Plant ID at Your Fingertips
A new mobile app makes it easy to locate and identify plants by color, by location and by time of bloom. What's more, it works to help develop an easily accessed, communitywide arboretum.
Phone images: Getty Images/iStockphoto
If you're looking for handy information about plants, there are many websites and several plant apps. A new mobile app from http://Plantplaces.com, however, is a truly innovative app that will help educate the green industry and the public about plants in their community. It gives professionals, interested individuals, and communities the ability to track and become contributors to a concept of the communitywide arboretum. Promoting plant diversity through education is the goal.
Search by Color: A multidisciplinary approach
One distinguishing feature of the http://PlantPlaces.com Mobile for Android™ app is the search by color function. This feature allows you to take a photo of any color on any object, and it will then show you which plants have that color. Plants with flowers, fall color or leaf color that match the color of your photo will appear on the screen. Annuals, perennials, trees and shrubs can all be color indexed in the app.
For example, if you like the color blue, do you know which plants have that color? Search results will show you plants like Brunnera, Siberian squill and Mertensia virginica, all with blue flowers. A search for pink will yield plants like Hopi crape myrtle, Magnolia × soulangeana, Vista Bubblegum petunia and several other plants with pink flowers. You can take a photo of your car and match plants to your favorite ride. The color of your living room drapes can be matched with plants simply by snapping a photo.
Figure 1: Photo of Cercis canadensis branch
All photos courtesy of PlantPlaces.com Mobile unless otherwise noted.
Search by Color required a multidisciplinary approach. Brandan Jones, the developer of the http://PlantPlaces.com Mobile app, has a degree in horticulture and is an Adjunct Assistant Professor in the University of Cincinnati's School of Information Technology. He combined these two fields to develop the Search by Color feature.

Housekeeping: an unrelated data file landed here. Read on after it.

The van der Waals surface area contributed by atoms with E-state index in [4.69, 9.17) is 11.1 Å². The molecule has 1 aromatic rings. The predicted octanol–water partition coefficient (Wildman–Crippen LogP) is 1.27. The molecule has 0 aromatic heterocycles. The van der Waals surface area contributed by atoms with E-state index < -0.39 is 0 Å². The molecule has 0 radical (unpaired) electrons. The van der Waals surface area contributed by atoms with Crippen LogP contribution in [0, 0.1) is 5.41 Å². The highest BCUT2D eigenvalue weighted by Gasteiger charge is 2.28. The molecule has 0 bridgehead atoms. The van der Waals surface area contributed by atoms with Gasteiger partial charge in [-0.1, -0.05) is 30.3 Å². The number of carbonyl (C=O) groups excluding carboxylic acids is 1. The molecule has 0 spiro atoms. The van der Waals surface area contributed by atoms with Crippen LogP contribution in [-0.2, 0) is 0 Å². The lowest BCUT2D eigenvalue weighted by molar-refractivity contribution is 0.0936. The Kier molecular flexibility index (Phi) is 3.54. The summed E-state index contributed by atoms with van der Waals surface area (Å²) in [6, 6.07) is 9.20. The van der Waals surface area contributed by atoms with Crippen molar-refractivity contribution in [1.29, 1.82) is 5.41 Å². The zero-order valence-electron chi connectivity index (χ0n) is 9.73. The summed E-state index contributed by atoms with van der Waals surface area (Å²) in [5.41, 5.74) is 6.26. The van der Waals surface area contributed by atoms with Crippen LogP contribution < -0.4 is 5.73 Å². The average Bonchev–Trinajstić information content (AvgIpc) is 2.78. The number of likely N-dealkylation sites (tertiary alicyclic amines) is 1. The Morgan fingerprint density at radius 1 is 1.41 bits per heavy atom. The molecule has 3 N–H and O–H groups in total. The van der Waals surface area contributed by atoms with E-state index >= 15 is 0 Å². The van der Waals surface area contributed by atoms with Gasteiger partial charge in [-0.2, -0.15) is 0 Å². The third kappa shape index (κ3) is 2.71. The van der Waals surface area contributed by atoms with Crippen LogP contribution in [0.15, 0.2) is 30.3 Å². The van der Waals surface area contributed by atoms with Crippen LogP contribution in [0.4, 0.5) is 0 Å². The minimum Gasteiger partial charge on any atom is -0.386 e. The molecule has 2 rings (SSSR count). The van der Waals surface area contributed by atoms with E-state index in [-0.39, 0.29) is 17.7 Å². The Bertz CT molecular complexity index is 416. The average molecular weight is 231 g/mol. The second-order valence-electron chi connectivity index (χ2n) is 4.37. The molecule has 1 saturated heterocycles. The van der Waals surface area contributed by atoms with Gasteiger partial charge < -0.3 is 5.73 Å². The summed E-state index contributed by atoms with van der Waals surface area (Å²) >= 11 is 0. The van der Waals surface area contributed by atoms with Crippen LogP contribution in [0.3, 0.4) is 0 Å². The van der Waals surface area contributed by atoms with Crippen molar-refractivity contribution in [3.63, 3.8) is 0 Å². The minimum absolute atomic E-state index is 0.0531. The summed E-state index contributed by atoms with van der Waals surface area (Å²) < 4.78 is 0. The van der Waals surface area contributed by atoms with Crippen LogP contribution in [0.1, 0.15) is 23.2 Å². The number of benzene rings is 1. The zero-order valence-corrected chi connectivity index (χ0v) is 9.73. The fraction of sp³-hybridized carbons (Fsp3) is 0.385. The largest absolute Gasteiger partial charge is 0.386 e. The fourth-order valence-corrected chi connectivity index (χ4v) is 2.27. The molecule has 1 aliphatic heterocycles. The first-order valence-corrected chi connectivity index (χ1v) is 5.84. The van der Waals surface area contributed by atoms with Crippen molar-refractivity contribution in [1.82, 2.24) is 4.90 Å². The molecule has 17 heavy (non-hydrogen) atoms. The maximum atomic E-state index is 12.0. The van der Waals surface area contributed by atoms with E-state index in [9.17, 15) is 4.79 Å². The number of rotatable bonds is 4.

Searching by color isn't always as simple as searching by red or pink. A computer can represent more than 16 million unique colors, which is more variants than the human eye can distinguish. A flower that we consider pink may actually be hundreds of shades of white, red, lavender and pink. When searching by color, it's important to find potential color shades that a user wants, and then provide an easy-to-navigate screen that gives the user an opportunity to select a shade from a series of color options.
Figure 2: Picture of the 16-color grid from PlantPlaces.com Mobile.
The Search by Color feature takes several steps:
1.) Acquire an image, using the Android™ device's camera, or use an existing image on the device (Figure 1).
2.) Simplify the 16 million possible color variants into a more useful palette of colors. Focus on color variations that can be distinguished by the human eye.
3.) Filter out the background of a photo. (If you take a photo of a flower, chances are you'll also capture a leafy green or a sky blue background. But you're really only interested in the flower color, not the background.)
4.) Sample the desired colors in the photo.
5.) Use a computer algorithm to find the 16 highest frequency colors of the desired object in the photo. Display the colors in a grid (Figure 2), and allow the user to select one of these colors.
6.) Show a list of plants that match this color (Figure 3), within about a 10 percent variation of shades.
7.) Allow the user to select a plant and see more details of that plant (Figure 4).
Above all, the mobile application has to perform these steps quickly. Images can be very large, and determining color frequency requires analyzing a very large set of data. Mobile phones have limited power, processor and memory resources.
This feature is unique to http://PlantPlaces.com Mobile. Search by Color could also help you find out what type of plant you have. Take a picture of the plant's color to see what other plants have that color, including the one you've photographed.
How do we know which plants are the best to recommend to the public? Do we follow what is written on the tags? Do we follow what zones the plants grow in? Do we follow the numerous garden books and magazine articles we read? Do we just Google the plants we like? This is certainly how many of our customers select plants.
Plant selection has become more about color than about other qualities. Even our containers are focused on color and branding. With all the new plants on the market, and every company coming up with their own branding of plants, keeping up with all these plants has become difficult. How do we keep track of all of them? Use http://PlantPlaces.com Mobile for Android™.
One of the features of the PlantPlaces app allows you to easily use GPS to locate the plants you see throughout the community - with just a few simple clicks on your phone. Whether you are at an arboretum, a garden center, a botanical garden or a friend's backyard, in just a few seconds you can add the GPS location of plants you want to keep an eye on. This will easily allow you to track what happens to these plants as time goes by. This past winter provided a good opportunity to demonstrate how useful this app is.